• No question

Step 7:

Now it's time to find the kalman gain $$K$$.

$$K = P_{xy} P^{-1}_y$$ $$\hat x[k] = \hat x[k-1] + K(y[k] - \hat y[k])$$ $$P[k] = P[k-1] - KP_yK^T_k$$

Question 7:

• What is $$K^T_k$$? I know that it's the transpose of $$K_k$$, but where does $$k$$ comes from?`
• Finding the inverse $$P^{-1}$$ is not effective. Do you recommend an algorithm to solve $$K$$ from $$KP_y = P_{xy}$$?

Step 8:

Now when we have your current estimated state $$\hat x[k]$$ from previous estimated state $$\hat x[k-1]$$. We are going to to predict the future estimated state $$\hat x[k+1]$$.

$$\hat x^{(0)}[k] = \hat x[k]$$ $$\hat x^{(i)}[k] = \hat x[k] + \Delta x^{(i)}, i = 1...2M$$ $$\Delta x^{(i)} = (\sqrt{cP[k]})_{(i)}, i = 1...M$$ $$\Delta x^{(i+M)} = -(\sqrt{cP[k]})_{(i)}, i = 1...M$$

Question 8:

• No question

Step 9:

Compute the predicted sigma points from our dynamical model.

$$\hat y^{(i)}[k+1] = f(\hat x^{(i)}[k+1], u_s[k]), i = 0...2M$$

Question 9:

• What is $$u_s[k]$$?

Step 10:

Compute these. I don't know why...

$$\hat x[k+1] = \sum^{2M}_{i=0}W^{(i)}_M \hat x^{(i)}[k+1]$$ $$W^{(0)}_M = 1 - \frac{M}{\alpha^2(M+\kappa)}$$ $$W^{(i)}_M = \frac{1}{2\alpha^2(M+\kappa)}, i = 1...2M$$

Question 10:

• No question

Step 11:

Compute this and then you're done.

$$P[k+1] = \sum^{2M}_{i=0}W^{(i)}_c(\hat x^{(i)}[k+1] - \hat x[k+1])(\hat x^{(i)}[k+1] - \hat x[k+1])^T + Q[k]$$ $$W^{(0)}_c = 2 - \alpha^2 + \beta - \frac{M}{\alpha^2(M+\kappa)}$$ $$W^{(i)}_c = \frac{1}{2\alpha^2(M+\kappa)}, i = 1...2M$$

Question 11:

• How do I get $$Q[k]$$?

Now we have the next covariance matrix $$P[k+1]$$ and next estimated state vector $$\hat x[k+1]$$. That means when we jump back to Step 2 again, then $$P[k]$$ and $$\hat x[k]$$ is becoming $$P[k-1]$$ and $$\hat x[k-1]$$ and the current $$P[k-1]$$ and $$\hat x[k-1]$$ will no longer be useful for us becaue the becomes $$P[k-2]$$ and $$\hat x[k-2]$$

Our goal is to find the state $$\hat x[k]$$.

Equations can be found at MathWorks: Extended and Unscented Kalman Filter Algorithms for Online State Estimation

Please correct me if I'm wrong or wrote some errors in the math.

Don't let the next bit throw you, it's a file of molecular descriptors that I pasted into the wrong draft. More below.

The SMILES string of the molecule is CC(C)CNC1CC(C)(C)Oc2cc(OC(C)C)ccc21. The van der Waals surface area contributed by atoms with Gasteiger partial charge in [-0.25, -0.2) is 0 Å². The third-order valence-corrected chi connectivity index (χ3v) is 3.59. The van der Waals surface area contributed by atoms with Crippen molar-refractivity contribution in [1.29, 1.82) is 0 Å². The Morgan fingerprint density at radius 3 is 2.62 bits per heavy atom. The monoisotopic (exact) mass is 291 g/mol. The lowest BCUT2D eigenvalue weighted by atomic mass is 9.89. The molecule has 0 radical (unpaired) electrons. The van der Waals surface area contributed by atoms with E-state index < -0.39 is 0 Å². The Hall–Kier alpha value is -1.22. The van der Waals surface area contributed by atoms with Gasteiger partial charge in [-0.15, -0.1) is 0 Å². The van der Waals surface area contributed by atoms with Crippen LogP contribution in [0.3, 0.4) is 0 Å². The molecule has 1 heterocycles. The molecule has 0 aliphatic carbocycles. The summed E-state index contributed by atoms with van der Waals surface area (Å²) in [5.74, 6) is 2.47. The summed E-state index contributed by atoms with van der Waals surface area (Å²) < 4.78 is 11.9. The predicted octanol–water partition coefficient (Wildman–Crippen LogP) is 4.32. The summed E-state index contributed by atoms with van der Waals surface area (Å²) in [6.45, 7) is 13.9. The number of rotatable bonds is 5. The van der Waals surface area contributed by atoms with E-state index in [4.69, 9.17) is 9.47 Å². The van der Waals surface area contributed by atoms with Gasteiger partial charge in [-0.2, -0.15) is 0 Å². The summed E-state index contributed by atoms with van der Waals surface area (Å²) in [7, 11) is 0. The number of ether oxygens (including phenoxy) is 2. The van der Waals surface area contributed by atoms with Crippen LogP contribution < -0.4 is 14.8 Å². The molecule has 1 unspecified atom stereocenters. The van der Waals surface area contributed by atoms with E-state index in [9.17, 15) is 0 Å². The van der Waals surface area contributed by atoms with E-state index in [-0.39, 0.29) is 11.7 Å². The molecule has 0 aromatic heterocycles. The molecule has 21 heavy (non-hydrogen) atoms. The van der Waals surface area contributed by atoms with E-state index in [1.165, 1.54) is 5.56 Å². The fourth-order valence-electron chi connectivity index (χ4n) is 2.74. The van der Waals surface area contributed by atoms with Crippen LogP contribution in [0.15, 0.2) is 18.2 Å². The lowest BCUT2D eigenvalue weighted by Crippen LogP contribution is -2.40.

Question 1. You mean $$\hat{x}[0]$$ and $$P[0]$$? They are just guesses. You can use your first measurement for $$\hat{x}[0]$$ and give a possible error value $$P[0]$$ depending on your measurement accuracy. $$k$$ starts from 1.

Question 2. You use the $$i$$th column of the matrix.

Question 3. You have to have an $$h$$, maybe it is just the identity function and you measure all the states? $$u_m[k]$$ is just the input, they just give a different name for unknown reasons I think.

Question 4. These choice of weights are independent from the index.

Question 5. $$R[k]$$ is the covariance of the measurement error. You can use the accuracy knowledge of the measurement device to determine it.

Question 7. $$k$$ is just a typo. You can use something like the LU decomposition to solve for $$K$$. But generally the number of outputs are small, so $$P_y$$ is a small square matrix.

Question 9. $$u_s[k]$$ is just the input.

Question 11. $$Q[k]$$ is the process noise covariance, which is something you know as in the linear KF.

I believe Wikipedia has a good explanation: https://en.wikipedia.org/wiki/Kalman_filter#Unscented_Kalman_filter

• Thank you for your answer! I like it. In this case, $P$ is diagonal? I assume that because I'm going to take square root of $P$. Jun 5, 2021 at 22:40
• It only needs to be symmetric. It is defined in the link you gave. Also see Cholesky decomposition. Jun 7, 2021 at 14:21
• Thank you. I'm writing C code for UKF. I have some trouble to take the inverse of $P$ even if it's symmetric. Why? According to the papers, I should do that. Jun 9, 2021 at 22:41
• The dimension of the state vector Jun 10, 2021 at 9:50
• So if I have a state vector of the dimension 2, then I would have 2*2 + 1 = 5 sigma points? Jun 10, 2021 at 10:13